Pleached trees are trees that have been trained to form an attractive screen of branches and foliage on a straight, thin trunk. They’re often known as “hedges on stilts” due to the dense, hedge-like foliage sitting above this single stem. They are often used to form a screen of foliage, hiding unsightly views and buildings, orgrown above an existing wall or fence for privacy.
Did you know?
Pleached trees are certainly a current trend and something that we are being asked for more and more at Ayegardening. We use them for attractive boundaries and privacy, as well as tree tunnels and garden features as in days gone by. So in this post, we’re sharing our tips on using pleached trees in your landscaping, and how to help them thrive.
Why we like pleached trees
- Space: Planting any tree will help to hide an eyesore or provide privacy, but the benefit of using pleached trees is that they take up less space. Making them a perfect solution to soften small and urban spaces.
- Instant screening: Pleached trees can be supplied as mature specimens, meaning that you benefit from instant, attractive privacy when using them as screening, or to extend the height of an existing fence or wall.
- Living fences: Another way to describe pleached trees is as “living fence panels”, making them an attractive solution for boundaries and an alternative to hard landscaping.
- Availability: The increasing popularity of pleached trees means that more varieties and options are becoming increasingly available in commercial nurseries.
Choosing your trees
- When you are buying your trees, remember that the cheaper specimens are usually younger, and won’t provide the screening that you are looking for immediately. It may be tempting to save some money by purchasing these cheaper trees, but keep in mind that the younger the tree, the more development and care it will need to develop into a living screen.
- Your pleached trees may be more of an architectural feature in your garden, but they are still primarily living plants that need the right soil, sun and aspect to help them thrive.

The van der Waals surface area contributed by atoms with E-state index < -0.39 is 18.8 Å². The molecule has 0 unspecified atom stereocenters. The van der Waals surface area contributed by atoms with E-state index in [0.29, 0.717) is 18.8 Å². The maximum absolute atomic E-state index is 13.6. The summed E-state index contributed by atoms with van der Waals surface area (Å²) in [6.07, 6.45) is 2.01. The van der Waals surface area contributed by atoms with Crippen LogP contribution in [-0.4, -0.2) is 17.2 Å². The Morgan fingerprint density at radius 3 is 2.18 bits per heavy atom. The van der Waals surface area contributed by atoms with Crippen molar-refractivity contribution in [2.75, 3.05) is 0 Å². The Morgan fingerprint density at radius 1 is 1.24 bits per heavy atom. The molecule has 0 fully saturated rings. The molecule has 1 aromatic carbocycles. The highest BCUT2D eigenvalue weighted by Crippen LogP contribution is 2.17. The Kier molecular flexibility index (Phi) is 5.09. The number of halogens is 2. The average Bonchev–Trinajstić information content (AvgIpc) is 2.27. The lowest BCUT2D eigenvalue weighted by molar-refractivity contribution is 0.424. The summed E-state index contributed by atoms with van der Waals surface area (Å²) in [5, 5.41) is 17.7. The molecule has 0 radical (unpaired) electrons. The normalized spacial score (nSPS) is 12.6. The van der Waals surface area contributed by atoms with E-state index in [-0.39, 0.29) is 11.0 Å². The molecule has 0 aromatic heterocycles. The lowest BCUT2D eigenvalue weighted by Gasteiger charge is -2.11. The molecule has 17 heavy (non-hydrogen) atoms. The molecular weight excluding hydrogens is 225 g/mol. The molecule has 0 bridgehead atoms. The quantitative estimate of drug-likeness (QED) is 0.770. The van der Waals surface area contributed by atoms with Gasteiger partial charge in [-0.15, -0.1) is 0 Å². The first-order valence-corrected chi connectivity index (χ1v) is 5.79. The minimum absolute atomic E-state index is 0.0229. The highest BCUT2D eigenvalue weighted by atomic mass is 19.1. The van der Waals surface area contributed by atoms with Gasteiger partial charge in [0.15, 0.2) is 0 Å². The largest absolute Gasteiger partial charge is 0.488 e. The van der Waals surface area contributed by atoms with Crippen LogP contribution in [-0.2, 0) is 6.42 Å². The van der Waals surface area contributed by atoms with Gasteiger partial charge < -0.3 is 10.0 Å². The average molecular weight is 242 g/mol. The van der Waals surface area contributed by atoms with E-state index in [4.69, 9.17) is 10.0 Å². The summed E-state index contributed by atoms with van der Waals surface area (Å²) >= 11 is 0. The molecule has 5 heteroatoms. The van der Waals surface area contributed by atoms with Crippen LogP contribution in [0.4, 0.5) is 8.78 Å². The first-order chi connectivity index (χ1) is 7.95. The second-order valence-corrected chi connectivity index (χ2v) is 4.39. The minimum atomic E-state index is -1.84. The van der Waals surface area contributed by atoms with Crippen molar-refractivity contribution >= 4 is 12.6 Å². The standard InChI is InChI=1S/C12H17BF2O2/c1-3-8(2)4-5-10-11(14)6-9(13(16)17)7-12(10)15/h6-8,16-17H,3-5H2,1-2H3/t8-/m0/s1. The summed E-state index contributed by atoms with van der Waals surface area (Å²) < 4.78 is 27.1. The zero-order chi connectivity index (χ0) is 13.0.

- In fact, when choosing a site for your pleached trees, remember that they are already stressed because of the manipulation of their branches to achieve the pleached look. So it’s especially important that the soil is well-drained, to prevent further stress and damage to your trees.
Looking after your pleached trees
- Plant your pleached trees as you would any other tree, making sure that you dig a hole twice the size of your tree’s root ball.
- Keep the planted area free of weeds by adding a layer of bark chips.
- To maintain the sleek, single stem of the tree, pay regular attention to the trunk, rubbing buds off as they develop.
- Both sides of the pleached tree will need to be kept accessible for maintenance. You’ll need to prune your trees twice each year, in summer to keep them neat and then pruned and tied in winter when you’ll be able to see the structure of your tree more easily (at least with deciduous varieties).
Aye’s Trouble-Shooting Tips
A note on maturing trees: As your trees mature, you can expect their branches to grow and graft together. The branches remain malleable, so depending on how strong you want this architectural element to be in your garden, you can bend and train the branches together to form one structure.
In Medieval times, pleached trees were often used to form walkways or “tree tunnels”. Some even say that they were used in the time of Julius Caesar for defensive purposes! We may not have to protect ourselves from Roman cavalry charges these days, but after pleached trees made an appearance at The Chelsea Flower Show a few years ago, they’re having a bit of a comeback.